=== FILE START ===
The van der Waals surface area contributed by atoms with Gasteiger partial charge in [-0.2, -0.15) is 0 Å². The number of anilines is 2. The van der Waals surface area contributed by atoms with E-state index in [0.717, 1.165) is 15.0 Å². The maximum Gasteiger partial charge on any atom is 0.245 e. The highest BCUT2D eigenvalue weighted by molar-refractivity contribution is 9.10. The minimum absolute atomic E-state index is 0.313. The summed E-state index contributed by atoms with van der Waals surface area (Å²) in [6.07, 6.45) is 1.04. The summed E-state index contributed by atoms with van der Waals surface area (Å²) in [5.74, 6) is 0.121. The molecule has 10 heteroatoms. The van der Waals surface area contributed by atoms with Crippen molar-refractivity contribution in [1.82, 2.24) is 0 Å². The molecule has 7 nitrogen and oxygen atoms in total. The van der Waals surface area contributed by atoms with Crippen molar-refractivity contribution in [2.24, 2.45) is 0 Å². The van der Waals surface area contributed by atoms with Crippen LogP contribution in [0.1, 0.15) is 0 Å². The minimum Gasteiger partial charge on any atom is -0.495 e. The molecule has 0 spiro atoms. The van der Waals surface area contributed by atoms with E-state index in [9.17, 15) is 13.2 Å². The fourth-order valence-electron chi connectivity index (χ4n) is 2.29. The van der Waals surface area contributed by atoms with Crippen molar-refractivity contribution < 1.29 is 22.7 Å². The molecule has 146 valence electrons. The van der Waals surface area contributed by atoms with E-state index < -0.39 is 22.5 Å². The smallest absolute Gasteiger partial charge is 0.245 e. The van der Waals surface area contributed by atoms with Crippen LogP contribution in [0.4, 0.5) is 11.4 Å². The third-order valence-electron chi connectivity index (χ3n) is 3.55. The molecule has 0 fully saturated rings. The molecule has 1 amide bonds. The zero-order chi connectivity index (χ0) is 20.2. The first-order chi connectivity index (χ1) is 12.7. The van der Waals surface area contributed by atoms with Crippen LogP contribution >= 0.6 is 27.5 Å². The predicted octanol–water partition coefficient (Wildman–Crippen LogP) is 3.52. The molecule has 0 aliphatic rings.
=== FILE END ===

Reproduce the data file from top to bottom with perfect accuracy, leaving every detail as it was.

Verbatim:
The van der Waals surface area contributed by atoms with Gasteiger partial charge in [-0.2, -0.15) is 0 Å². The number of anilines is 2. The van der Waals surface area contributed by atoms with E-state index in [0.717, 1.165) is 15.0 Å². The maximum Gasteiger partial charge on any atom is 0.245 e. The highest BCUT2D eigenvalue weighted by molar-refractivity contribution is 9.10. The minimum absolute atomic E-state index is 0.313. The summed E-state index contributed by atoms with van der Waals surface area (Å²) in [6.07, 6.45) is 1.04. The summed E-state index contributed by atoms with van der Waals surface area (Å²) in [5.74, 6) is 0.121. The molecule has 10 heteroatoms. The van der Waals surface area contributed by atoms with Crippen molar-refractivity contribution in [1.82, 2.24) is 0 Å². The molecule has 7 nitrogen and oxygen atoms in total. The van der Waals surface area contributed by atoms with Crippen molar-refractivity contribution in [2.24, 2.45) is 0 Å². The van der Waals surface area contributed by atoms with Crippen LogP contribution in [0.1, 0.15) is 0 Å². The minimum Gasteiger partial charge on any atom is -0.495 e. The molecule has 0 spiro atoms. The van der Waals surface area contributed by atoms with E-state index in [9.17, 15) is 13.2 Å². The fourth-order valence-electron chi connectivity index (χ4n) is 2.29. The van der Waals surface area contributed by atoms with Crippen molar-refractivity contribution < 1.29 is 22.7 Å². The molecule has 146 valence electrons. The van der Waals surface area contributed by atoms with E-state index < -0.39 is 22.5 Å². The smallest absolute Gasteiger partial charge is 0.245 e. The van der Waals surface area contributed by atoms with Crippen LogP contribution in [0.4, 0.5) is 11.4 Å². The third-order valence-electron chi connectivity index (χ3n) is 3.55. The molecule has 0 fully saturated rings. The molecule has 1 amide bonds. The zero-order chi connectivity index (χ0) is 20.2. The first-order chi connectivity index (χ1) is 12.7. The van der Waals surface area contributed by atoms with Crippen LogP contribution >= 0.6 is 27.5 Å². The predicted octanol–water partition coefficient (Wildman–Crippen LogP) is 3.52. The molecule has 0 aliphatic rings.